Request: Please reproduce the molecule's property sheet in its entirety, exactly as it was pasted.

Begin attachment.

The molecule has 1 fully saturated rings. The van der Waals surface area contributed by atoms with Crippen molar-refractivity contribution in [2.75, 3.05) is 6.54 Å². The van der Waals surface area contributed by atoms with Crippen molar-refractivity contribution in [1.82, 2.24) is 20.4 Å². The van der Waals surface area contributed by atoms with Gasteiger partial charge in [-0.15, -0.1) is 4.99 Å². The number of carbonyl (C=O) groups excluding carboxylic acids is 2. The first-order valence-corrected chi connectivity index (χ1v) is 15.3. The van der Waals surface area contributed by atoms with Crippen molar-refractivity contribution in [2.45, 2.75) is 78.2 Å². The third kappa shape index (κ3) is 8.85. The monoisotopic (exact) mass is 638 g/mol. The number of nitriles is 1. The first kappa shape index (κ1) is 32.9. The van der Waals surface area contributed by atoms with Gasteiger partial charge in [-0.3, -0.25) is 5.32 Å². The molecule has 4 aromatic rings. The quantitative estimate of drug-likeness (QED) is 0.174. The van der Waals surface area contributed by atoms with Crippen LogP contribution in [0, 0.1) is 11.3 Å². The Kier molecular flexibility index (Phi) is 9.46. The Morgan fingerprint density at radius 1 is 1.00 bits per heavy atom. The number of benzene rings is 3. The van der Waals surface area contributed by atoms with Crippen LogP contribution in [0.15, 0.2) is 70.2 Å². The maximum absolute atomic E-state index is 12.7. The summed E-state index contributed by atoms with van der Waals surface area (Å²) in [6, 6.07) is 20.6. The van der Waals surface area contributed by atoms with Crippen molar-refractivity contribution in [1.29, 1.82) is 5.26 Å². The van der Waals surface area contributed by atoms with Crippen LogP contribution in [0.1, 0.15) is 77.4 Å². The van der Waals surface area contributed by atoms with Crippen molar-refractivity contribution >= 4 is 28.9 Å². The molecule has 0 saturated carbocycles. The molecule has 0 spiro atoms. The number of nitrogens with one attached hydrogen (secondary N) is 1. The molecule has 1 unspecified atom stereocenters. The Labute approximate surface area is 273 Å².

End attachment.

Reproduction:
The molecule has 1 fully saturated rings. The van der Waals surface area contributed by atoms with Crippen molar-refractivity contribution in [2.75, 3.05) is 6.54 Å². The van der Waals surface area contributed by atoms with Crippen molar-refractivity contribution in [1.82, 2.24) is 20.4 Å². The van der Waals surface area contributed by atoms with Gasteiger partial charge in [-0.15, -0.1) is 4.99 Å². The number of carbonyl (C=O) groups excluding carboxylic acids is 2. The first-order valence-corrected chi connectivity index (χ1v) is 15.3. The van der Waals surface area contributed by atoms with Crippen molar-refractivity contribution in [2.45, 2.75) is 78.2 Å². The third kappa shape index (κ3) is 8.85. The monoisotopic (exact) mass is 638 g/mol. The number of nitriles is 1. The first kappa shape index (κ1) is 32.9. The van der Waals surface area contributed by atoms with Gasteiger partial charge in [-0.3, -0.25) is 5.32 Å². The molecule has 4 aromatic rings. The quantitative estimate of drug-likeness (QED) is 0.174. The van der Waals surface area contributed by atoms with Crippen LogP contribution in [0, 0.1) is 11.3 Å². The Kier molecular flexibility index (Phi) is 9.46. The Morgan fingerprint density at radius 1 is 1.00 bits per heavy atom. The number of benzene rings is 3. The van der Waals surface area contributed by atoms with Crippen LogP contribution in [0.15, 0.2) is 70.2 Å². The maximum absolute atomic E-state index is 12.7. The summed E-state index contributed by atoms with van der Waals surface area (Å²) in [6, 6.07) is 20.6. The van der Waals surface area contributed by atoms with Crippen molar-refractivity contribution in [1.29, 1.82) is 5.26 Å². The van der Waals surface area contributed by atoms with Crippen LogP contribution in [0.1, 0.15) is 77.4 Å². The van der Waals surface area contributed by atoms with Crippen molar-refractivity contribution >= 4 is 28.9 Å². The molecule has 0 saturated carbocycles. The molecule has 0 spiro atoms. The number of nitrogens with one attached hydrogen (secondary N) is 1. The molecule has 1 unspecified atom stereocenters. The Labute approximate surface area is 273 Å².